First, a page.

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Iran to hold elections on June 28 to choose new President after Raisi


Ayatollah Khamenei is expected to push his own man for the top post

By Girish Linganna

If Ayatollah Ali Khamenei had appeared less stern (or showing slightly less firmness) during his eulogy (a speech given in honor of someone who has died), more people in Iran might have believed that the president's death was simply an accident.

Officials noted a stark (or clear) difference in how Mr. Khamenei reacted to the deaths of Ebrahim Raisi and Hossein Amir-Abdollahian, Iran's foreign minister, in a helicopter crash on May 19 compared to his overwhelming tears following the assassination of his top commander, Qassem Suleimani four years ago.

In his speech the next day, he spent more time talking about Gaza than the passing of Mr. Raisi. At the president's funeral, the interior minister stated that dealing with his death would not be difficult.

The rescue efforts raised more doubts among Iranians. First responders in the Red Crescent were shocked to find that rescue teams were not allowed to fly in to search for the president and had to travel by foot instead. They also found it hard to believe the delays they faced in getting to the site. Many in Iran also found it odd that the two helicopters escorting the president managed to return safely to Tabriz. An insider from the government noted, “Despite sanctions, the president's plane undergoes thorough inspections.”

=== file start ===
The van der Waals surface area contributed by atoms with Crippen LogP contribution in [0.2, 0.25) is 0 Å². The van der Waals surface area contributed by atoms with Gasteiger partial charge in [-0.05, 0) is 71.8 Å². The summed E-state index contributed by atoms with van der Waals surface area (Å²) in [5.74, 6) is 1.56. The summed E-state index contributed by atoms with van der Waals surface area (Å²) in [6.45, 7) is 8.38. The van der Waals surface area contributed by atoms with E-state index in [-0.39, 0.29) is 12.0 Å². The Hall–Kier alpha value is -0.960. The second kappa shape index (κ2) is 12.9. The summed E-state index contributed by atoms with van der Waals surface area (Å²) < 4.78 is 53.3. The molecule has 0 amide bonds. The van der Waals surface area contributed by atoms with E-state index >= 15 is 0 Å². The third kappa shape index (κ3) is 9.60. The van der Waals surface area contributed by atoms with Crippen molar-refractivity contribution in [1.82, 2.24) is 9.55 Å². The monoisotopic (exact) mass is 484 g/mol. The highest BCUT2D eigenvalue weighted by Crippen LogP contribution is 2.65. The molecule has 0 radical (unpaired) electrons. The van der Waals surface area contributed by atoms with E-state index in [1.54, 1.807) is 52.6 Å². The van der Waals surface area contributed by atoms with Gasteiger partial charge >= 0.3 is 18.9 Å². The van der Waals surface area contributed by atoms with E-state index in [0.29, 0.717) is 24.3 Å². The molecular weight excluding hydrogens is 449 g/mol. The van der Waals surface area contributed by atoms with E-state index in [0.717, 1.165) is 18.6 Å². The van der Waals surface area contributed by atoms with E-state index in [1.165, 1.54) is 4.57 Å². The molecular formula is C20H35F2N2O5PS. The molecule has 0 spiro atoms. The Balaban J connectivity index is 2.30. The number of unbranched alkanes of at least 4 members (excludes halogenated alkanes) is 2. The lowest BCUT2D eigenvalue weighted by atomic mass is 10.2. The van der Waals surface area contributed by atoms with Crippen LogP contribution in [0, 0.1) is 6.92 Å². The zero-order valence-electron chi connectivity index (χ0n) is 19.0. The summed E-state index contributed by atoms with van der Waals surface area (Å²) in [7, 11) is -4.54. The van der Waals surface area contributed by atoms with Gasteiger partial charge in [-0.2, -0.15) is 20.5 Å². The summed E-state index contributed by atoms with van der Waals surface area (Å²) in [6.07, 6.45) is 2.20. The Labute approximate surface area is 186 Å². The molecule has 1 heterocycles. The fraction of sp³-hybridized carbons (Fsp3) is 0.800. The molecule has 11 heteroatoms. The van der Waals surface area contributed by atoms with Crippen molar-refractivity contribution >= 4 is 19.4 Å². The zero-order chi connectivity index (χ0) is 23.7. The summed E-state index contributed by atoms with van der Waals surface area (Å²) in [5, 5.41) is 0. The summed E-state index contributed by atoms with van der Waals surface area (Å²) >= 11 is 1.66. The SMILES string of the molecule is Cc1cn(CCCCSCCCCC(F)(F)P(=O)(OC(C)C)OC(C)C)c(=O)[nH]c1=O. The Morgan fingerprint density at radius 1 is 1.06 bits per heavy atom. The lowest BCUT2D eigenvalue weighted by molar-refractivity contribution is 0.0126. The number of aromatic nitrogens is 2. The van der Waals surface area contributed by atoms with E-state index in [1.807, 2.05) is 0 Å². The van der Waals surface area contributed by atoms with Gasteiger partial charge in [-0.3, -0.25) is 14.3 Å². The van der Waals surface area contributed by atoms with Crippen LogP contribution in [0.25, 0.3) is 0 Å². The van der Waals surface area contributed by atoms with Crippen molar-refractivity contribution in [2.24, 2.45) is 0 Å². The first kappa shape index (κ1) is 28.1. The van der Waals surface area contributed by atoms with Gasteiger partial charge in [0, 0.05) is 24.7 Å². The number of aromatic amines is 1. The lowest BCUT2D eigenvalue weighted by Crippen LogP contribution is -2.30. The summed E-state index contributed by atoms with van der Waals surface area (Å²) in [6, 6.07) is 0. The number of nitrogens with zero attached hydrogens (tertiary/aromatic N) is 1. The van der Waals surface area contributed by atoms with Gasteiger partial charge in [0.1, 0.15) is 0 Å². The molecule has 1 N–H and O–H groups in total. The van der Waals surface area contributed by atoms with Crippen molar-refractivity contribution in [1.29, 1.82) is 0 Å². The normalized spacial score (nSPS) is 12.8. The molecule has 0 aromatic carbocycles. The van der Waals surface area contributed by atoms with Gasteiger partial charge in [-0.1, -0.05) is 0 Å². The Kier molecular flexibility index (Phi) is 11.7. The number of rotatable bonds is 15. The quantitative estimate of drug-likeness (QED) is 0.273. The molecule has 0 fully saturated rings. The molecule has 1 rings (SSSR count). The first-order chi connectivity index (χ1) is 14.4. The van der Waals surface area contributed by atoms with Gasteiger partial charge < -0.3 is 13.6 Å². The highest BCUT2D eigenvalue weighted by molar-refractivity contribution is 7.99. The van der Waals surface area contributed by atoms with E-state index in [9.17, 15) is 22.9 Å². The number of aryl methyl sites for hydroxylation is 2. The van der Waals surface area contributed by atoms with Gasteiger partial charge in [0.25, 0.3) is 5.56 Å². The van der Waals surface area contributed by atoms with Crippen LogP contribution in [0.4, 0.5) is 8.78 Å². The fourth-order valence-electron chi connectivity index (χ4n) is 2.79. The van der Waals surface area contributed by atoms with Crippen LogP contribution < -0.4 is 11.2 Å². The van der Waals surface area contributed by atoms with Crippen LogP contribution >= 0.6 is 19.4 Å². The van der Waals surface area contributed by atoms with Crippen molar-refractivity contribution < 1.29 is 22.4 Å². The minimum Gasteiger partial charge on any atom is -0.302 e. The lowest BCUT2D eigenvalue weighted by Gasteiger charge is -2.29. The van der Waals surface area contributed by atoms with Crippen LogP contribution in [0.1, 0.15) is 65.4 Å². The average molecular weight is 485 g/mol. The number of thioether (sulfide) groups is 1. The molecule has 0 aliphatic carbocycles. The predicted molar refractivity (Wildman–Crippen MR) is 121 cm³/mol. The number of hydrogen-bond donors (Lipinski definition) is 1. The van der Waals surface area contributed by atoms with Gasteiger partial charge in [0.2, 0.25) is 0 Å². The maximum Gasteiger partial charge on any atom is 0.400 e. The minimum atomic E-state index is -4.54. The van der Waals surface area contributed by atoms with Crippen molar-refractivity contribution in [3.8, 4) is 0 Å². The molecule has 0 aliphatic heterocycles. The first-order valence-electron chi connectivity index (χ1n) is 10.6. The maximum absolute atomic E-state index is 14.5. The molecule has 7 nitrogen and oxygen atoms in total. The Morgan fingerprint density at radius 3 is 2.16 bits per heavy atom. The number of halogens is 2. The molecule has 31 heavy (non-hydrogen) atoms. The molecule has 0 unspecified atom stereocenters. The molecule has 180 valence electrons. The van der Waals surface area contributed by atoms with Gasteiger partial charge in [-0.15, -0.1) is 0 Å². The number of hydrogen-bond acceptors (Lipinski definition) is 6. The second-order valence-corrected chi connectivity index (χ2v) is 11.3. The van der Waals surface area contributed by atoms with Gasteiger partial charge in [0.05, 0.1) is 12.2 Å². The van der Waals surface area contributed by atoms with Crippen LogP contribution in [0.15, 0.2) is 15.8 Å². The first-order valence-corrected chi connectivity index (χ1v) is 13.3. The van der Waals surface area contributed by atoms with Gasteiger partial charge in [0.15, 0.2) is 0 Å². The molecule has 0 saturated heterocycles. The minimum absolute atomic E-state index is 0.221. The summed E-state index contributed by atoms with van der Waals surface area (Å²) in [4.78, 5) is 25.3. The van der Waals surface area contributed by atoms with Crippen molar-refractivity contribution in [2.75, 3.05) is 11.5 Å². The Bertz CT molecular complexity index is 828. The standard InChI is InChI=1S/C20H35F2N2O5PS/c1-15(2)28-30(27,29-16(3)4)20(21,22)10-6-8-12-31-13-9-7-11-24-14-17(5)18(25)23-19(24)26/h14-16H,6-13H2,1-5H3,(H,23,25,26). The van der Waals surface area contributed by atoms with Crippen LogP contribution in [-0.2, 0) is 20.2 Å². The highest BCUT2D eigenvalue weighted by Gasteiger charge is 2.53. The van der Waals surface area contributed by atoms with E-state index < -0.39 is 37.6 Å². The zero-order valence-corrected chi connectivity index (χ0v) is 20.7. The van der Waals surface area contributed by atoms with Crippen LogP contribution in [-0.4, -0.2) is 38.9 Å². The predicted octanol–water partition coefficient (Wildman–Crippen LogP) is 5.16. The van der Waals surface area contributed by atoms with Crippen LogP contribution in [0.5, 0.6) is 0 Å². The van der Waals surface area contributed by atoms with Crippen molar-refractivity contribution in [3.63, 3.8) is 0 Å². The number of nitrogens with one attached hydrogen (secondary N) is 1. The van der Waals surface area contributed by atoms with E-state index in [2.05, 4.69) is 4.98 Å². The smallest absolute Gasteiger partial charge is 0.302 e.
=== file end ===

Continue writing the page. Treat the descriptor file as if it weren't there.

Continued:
The early descriptions of “a hard landing” and the released by officials were misleading. In reality, the helicopter had exploded.

The Red Crescent is an humanitarian organization similar to the Red Cross. It operates in Muslim countries and provides emergency aid and disaster relief, much like the Red Cross does globally. The name “Red Crescent” is used instead of “Red Cross” in many Islamic countries to avoid the Christian symbolism of the cross.

First responders are the emergency service personnel who are among the first to arrive and provide assistance at the scene of an emergency, such as an accident, natural disaster, or terrorist attack. This includes paramedics, firefighters, and police officers.

A “hard landing” refers to a situation where an aircraft, like a plane or helicopter, touches down with more force than usual during its landing, which can be jarring and potentially damaging but is generally not catastrophic.

Mr. Khamenei is Strongly motivated to downplay this , as well as any other crisis. Being old in age, he is deeply concerned with determining his successor as supreme leader.